Deadline extended: €2,000 Award for Best Work on the Theme, ‘Our scientific heritage’
Because of the upheaval caused by the COVID-19 pandemic, the Mary Mulvihill Association has extended the deadline for the 2020 Mary Mulvihill Award to midnight 30 April. Several prospective entrants had sought deadline extensions, due to disruptions in their study schedules and in their personal lives caused by the closure of universities and the need to relocate. We are responding positively to their requests. By extending the deadline for a month, we have also opened up the opportunity to other students to use the available time to develop new projects.
The Mary Mulvihill Award commemorates the work and legacy of science journalist, author and Ingenious Ireland founder Mary Mulvihill (1959-2015). For this year’s award, we invite entries on the theme of ‘Our scientific heritage’. We welcome projects and works in text, audio, visual or mixed formats that explore places, artefacts, personalities, and issues—such as public awareness or conservation—relating to Ireland’s scientific and industrial heritage. In the context of the present crisis, an examination of Ireland’s experience of previous epidemics would also be appropriate.
This year’s theme was chosen to celebrate the republication of Ingenious Ireland, Mary’s landmark book, which, county by county, reclaimed for contemporary readers Ireland’s long-neglected scientific, industrial, geological, ecological and archaeological heritage. We invite entrants to explore Ireland’s ‘mysteries and marvels’, be they known or unknown, in the same spirit of intellectual curiosity and pleasure in storytelling that Mary brought to bear on her work.
The award is open to undergraduate and postgraduate students enrolled in an Irish higher education institution at the time of submission. In addition to the overall award of €2,000, the judges may, at their discretion, make an additional award of €500 for a highly commended entry.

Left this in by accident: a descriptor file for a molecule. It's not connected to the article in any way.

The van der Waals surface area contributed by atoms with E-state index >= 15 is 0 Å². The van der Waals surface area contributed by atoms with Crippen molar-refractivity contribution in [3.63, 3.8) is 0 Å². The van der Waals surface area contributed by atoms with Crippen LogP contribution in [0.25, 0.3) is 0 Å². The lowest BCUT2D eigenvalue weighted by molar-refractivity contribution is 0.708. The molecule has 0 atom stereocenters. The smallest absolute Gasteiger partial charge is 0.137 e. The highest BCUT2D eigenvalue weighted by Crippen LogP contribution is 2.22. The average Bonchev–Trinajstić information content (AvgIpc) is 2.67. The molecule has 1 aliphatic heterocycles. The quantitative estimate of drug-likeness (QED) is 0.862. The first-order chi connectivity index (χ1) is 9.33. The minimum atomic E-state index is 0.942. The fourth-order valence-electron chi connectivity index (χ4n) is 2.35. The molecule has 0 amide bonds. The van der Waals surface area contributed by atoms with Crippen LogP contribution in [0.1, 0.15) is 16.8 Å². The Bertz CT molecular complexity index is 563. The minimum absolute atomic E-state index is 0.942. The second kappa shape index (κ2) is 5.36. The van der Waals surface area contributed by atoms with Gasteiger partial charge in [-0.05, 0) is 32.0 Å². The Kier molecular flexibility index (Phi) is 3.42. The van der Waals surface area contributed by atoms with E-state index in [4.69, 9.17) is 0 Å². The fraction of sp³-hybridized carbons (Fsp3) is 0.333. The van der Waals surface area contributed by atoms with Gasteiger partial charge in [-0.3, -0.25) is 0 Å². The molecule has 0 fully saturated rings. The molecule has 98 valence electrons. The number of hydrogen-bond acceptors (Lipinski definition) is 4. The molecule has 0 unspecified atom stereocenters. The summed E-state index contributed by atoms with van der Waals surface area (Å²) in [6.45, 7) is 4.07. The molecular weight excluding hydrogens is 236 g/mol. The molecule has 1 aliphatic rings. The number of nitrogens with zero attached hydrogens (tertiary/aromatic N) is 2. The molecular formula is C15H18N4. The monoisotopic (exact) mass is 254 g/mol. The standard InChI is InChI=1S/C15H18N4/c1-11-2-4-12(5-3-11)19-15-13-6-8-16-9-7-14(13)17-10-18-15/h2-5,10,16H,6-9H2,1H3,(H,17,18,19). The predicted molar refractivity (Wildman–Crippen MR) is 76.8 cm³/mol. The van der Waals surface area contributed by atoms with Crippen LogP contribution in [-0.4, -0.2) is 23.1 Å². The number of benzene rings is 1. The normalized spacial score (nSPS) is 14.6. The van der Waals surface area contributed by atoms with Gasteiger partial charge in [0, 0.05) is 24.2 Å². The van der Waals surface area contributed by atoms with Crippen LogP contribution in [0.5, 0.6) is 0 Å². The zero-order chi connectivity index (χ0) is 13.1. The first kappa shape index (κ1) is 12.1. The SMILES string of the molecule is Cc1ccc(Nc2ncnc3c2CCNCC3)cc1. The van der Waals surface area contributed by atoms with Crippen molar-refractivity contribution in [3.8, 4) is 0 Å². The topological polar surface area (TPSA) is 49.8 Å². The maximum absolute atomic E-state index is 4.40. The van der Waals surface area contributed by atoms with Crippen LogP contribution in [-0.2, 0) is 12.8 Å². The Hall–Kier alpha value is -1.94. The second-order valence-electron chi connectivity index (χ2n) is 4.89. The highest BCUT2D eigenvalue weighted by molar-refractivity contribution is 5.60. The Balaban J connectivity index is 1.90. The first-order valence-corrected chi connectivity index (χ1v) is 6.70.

The 2019 award winner Laura Finnegan, a PhD student in the Department of Genetics, Trinity College Dublin, encouraged prospective entrants to “use this competition as motivation to embark on that project you’ve been thinking about”. The theme for last year’s award was ‘science for the love of it’. Laura, who is a scientific illustrator as well as a research scientist, produced a range of entries for an illustrated children’s book profiling notable Irish scientists.
“Don’t be afraid to tackle something ambitious. You can always produce a sample of what could be a larger body of work,” she said. She also advised entrants to “be imaginative and have a bit of flair” and to “show passion for your work, as Mary did”.
- Ellen Byrne, Creative director & co-founder, Festival of Curiosity
- Karlin Lillington, Irish Times tech journalist & columnist
- Nigel Monaghan, Keeper, National Museum of Ireland – Natural History
- Anne Mulvihill, Sister of Mary Mulvihill
The Mary Mulvihill Award is a project of Remembering Mary, an initiative established by family and friends of the late Mary Mulvihill (1959–2015) to honour her memory and her work in science journalism, science communication and heritage and to promote her legacy. It administers and awards funds to commemorate her work and its significance.